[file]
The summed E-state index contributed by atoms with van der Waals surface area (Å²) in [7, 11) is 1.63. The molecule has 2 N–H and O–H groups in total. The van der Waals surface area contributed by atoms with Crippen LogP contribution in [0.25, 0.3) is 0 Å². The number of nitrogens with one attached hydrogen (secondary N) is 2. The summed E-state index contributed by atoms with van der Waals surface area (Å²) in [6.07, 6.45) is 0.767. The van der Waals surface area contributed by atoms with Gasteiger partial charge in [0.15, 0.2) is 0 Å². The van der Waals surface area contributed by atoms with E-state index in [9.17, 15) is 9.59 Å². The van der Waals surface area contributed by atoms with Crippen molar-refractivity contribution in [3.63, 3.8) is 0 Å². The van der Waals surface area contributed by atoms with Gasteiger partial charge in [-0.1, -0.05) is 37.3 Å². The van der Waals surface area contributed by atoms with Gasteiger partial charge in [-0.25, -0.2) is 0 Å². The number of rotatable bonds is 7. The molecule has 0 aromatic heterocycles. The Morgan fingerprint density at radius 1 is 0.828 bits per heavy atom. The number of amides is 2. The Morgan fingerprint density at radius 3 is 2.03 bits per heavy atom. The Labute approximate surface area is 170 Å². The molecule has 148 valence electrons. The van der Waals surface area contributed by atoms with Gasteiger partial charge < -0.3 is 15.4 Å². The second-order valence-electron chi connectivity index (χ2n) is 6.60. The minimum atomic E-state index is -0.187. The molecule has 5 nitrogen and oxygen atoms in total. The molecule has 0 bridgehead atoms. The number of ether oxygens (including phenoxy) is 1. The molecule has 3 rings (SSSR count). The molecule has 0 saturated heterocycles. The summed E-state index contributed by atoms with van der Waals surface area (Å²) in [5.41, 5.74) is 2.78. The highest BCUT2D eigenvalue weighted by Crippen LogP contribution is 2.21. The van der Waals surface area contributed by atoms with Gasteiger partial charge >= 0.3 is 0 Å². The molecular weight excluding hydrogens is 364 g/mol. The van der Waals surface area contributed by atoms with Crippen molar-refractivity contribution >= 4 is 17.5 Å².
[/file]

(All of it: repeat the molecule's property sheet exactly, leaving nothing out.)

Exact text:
The summed E-state index contributed by atoms with van der Waals surface area (Å²) in [7, 11) is 1.63. The molecule has 2 N–H and O–H groups in total. The van der Waals surface area contributed by atoms with Crippen LogP contribution in [0.25, 0.3) is 0 Å². The number of nitrogens with one attached hydrogen (secondary N) is 2. The summed E-state index contributed by atoms with van der Waals surface area (Å²) in [6.07, 6.45) is 0.767. The van der Waals surface area contributed by atoms with Gasteiger partial charge in [0.15, 0.2) is 0 Å². The van der Waals surface area contributed by atoms with E-state index in [9.17, 15) is 9.59 Å². The van der Waals surface area contributed by atoms with Crippen molar-refractivity contribution in [3.63, 3.8) is 0 Å². The van der Waals surface area contributed by atoms with Gasteiger partial charge in [-0.1, -0.05) is 37.3 Å². The van der Waals surface area contributed by atoms with Gasteiger partial charge in [-0.25, -0.2) is 0 Å². The number of rotatable bonds is 7. The molecule has 0 aromatic heterocycles. The Morgan fingerprint density at radius 1 is 0.828 bits per heavy atom. The number of amides is 2. The Morgan fingerprint density at radius 3 is 2.03 bits per heavy atom. The Labute approximate surface area is 170 Å². The molecule has 148 valence electrons. The van der Waals surface area contributed by atoms with Gasteiger partial charge < -0.3 is 15.4 Å². The second-order valence-electron chi connectivity index (χ2n) is 6.60. The minimum atomic E-state index is -0.187. The molecule has 5 nitrogen and oxygen atoms in total. The molecule has 0 bridgehead atoms. The number of ether oxygens (including phenoxy) is 1. The molecule has 3 rings (SSSR count). The molecule has 0 saturated heterocycles. The summed E-state index contributed by atoms with van der Waals surface area (Å²) in [5.41, 5.74) is 2.78. The highest BCUT2D eigenvalue weighted by Crippen LogP contribution is 2.21. The van der Waals surface area contributed by atoms with Gasteiger partial charge >= 0.3 is 0 Å². The molecular weight excluding hydrogens is 364 g/mol. The van der Waals surface area contributed by atoms with Crippen molar-refractivity contribution >= 4 is 17.5 Å².